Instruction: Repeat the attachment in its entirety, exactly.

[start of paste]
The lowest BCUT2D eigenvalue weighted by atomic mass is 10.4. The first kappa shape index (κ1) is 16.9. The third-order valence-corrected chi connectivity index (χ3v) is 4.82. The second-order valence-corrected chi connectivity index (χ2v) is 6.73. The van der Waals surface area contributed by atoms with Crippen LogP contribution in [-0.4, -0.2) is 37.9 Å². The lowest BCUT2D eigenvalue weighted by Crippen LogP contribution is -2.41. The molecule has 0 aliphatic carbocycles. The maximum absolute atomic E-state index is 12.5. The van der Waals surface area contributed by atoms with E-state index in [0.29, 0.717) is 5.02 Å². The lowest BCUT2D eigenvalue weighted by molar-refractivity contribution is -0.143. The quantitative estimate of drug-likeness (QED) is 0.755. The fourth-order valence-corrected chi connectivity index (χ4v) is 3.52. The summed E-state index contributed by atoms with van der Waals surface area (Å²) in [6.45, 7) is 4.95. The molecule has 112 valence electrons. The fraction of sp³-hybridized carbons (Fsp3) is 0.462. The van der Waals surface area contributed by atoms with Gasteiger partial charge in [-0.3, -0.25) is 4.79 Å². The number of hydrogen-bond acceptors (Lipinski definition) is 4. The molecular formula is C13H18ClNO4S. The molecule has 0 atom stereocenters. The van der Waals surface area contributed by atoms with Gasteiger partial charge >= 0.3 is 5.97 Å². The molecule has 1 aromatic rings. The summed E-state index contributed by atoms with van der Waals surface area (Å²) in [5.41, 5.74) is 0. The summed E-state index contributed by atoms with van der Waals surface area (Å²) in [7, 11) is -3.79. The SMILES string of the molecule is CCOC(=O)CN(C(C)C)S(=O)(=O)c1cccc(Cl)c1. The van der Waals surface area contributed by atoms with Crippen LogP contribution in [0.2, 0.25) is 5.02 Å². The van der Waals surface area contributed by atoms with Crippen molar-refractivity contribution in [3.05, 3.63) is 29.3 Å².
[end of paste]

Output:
The lowest BCUT2D eigenvalue weighted by atomic mass is 10.4. The first kappa shape index (κ1) is 16.9. The third-order valence-corrected chi connectivity index (χ3v) is 4.82. The second-order valence-corrected chi connectivity index (χ2v) is 6.73. The van der Waals surface area contributed by atoms with Crippen LogP contribution in [-0.4, -0.2) is 37.9 Å². The lowest BCUT2D eigenvalue weighted by Crippen LogP contribution is -2.41. The molecule has 0 aliphatic carbocycles. The maximum absolute atomic E-state index is 12.5. The van der Waals surface area contributed by atoms with E-state index in [0.29, 0.717) is 5.02 Å². The lowest BCUT2D eigenvalue weighted by molar-refractivity contribution is -0.143. The quantitative estimate of drug-likeness (QED) is 0.755. The fourth-order valence-corrected chi connectivity index (χ4v) is 3.52. The summed E-state index contributed by atoms with van der Waals surface area (Å²) in [6.45, 7) is 4.95. The molecule has 112 valence electrons. The fraction of sp³-hybridized carbons (Fsp3) is 0.462. The van der Waals surface area contributed by atoms with Gasteiger partial charge in [-0.3, -0.25) is 4.79 Å². The number of hydrogen-bond acceptors (Lipinski definition) is 4. The molecular formula is C13H18ClNO4S. The molecule has 0 atom stereocenters. The van der Waals surface area contributed by atoms with Gasteiger partial charge >= 0.3 is 5.97 Å². The molecule has 1 aromatic rings. The summed E-state index contributed by atoms with van der Waals surface area (Å²) in [5.41, 5.74) is 0. The summed E-state index contributed by atoms with van der Waals surface area (Å²) in [7, 11) is -3.79. The SMILES string of the molecule is CCOC(=O)CN(C(C)C)S(=O)(=O)c1cccc(Cl)c1. The van der Waals surface area contributed by atoms with Crippen LogP contribution in [0.2, 0.25) is 5.02 Å². The van der Waals surface area contributed by atoms with Crippen molar-refractivity contribution in [3.05, 3.63) is 29.3 Å².